3 Keys for a Better Strength Program

TAGS: log book, training log, kasey esser, program design, training program, powerlifting

I don’t know about you, but I find it difficult to write my own training programs.

Even though I train other people for a living and have a decent understanding of proper strength and conditioning programming, I can’t seem to program for myself very well. The objective thought process that I use when programming for others goes out the door for some reason when it comes time to train myself.

I know a lot of coaches and trainees deal with this problem, so I have outlined three solutions that I have used in my own training to help you write better programs for yourself.

Remove Your Bias

The easiest solution is to have an experienced training mentor or other qualified professional write your program for you.

It’s human nature to favor your strong points and conveniently neglect your weak links when you write your own programs. This is one of the many reasons why having a coach pays itself back several times over.

As an example, I recently had a colleague of mine review my strength program, and after looking over the program for a matter of 30 seconds, he determined I wasn’t doing enough horizontal pulling to accomplish my 600-pound deadlift goal.


WATCH How to Design An Annual Programming for Powerlifting — Weeks 1-5 After A Meet


This was a shock, as I thought I had been doing enough, but my clouded vision prevented me from seeing this.

That same colleague took me through a brief assessment and saw my left glute was significantly more inhibited than my right due to a very tight left hip flexor.  This was something I had noticed, especially as my deadlift numbers went higher and higher, but I never put in the time to actually correct it.

He gave me a few corrective exercises that have contributed greatly to clearing up my movement issues and making my deadlifts feel a lot better.

Your own bias can be the biggest factor holding you back from success.

I highly recommend taking the time, and making the investment, to have a professional that you respect evaluate what you are currently doing. I guarantee you will come away with some valuable insights that you may not have seen on your own. Even if they don’t write you a full-on program, a few tweaks here and there are sometimes all that is needed to get you over the hump.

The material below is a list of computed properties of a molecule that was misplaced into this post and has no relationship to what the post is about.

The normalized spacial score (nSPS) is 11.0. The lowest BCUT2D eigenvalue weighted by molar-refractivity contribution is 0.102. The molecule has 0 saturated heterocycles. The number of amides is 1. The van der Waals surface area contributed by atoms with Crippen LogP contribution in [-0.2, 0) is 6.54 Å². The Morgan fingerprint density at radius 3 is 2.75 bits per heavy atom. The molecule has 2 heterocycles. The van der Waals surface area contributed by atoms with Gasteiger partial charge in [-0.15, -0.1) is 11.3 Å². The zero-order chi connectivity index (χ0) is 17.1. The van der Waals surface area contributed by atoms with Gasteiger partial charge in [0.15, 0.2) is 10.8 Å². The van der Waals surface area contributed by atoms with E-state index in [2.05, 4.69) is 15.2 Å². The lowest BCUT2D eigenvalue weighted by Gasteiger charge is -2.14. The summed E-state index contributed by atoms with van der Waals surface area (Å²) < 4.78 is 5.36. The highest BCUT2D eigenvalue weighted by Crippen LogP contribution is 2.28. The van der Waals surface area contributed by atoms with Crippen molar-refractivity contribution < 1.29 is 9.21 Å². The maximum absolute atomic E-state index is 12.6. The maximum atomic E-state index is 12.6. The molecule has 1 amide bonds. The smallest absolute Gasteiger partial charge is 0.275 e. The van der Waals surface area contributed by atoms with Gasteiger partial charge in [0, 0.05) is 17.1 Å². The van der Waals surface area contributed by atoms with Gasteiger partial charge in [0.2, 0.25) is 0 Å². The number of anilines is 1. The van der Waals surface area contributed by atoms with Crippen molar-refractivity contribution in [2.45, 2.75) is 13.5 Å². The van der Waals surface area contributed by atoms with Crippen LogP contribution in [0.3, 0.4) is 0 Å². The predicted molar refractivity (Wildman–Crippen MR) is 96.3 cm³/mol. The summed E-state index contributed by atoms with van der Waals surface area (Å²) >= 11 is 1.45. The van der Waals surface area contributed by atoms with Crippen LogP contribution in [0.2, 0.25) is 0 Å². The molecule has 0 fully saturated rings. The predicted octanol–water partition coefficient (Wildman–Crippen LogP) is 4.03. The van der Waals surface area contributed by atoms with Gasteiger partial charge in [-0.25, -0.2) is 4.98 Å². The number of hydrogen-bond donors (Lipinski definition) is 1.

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Don’t Fret Over the Exercises

The first thing most people tend to do when they sit down to write a program is figure out what exercises they are going to perform. This sounds logical, right?

Well, as Alwyn Cosgrove has pointed out several times in his works, exercise selection is the least important programming variable1.

Instead, the repetitions, sets, rest intervals, and lift tempos need to be planned out before you decide what exercise you’re going to do. We adapt much faster to a particular rep scheme, rather than to a certain movement1.

So the next time you sit down to write out your next 4-6 week block, decide what training effect you are going after (I’m assuming you want to build strength, but what kind?  Speed-strength? Absolute strength?) and incorporate the set and rep scheme that will set you up for success with that goal.

Even though a lot of you reading are powerlifters and the movement variety isn’t that great to begin with, it would still do you good to put the emphasis on the “other” training variables before you decide you are going to do X, Y, and Z exercise.

To put it in perspective, it doesn’t matter if you do deadlifts for three reps at 30% 1RM if your goal is max strength.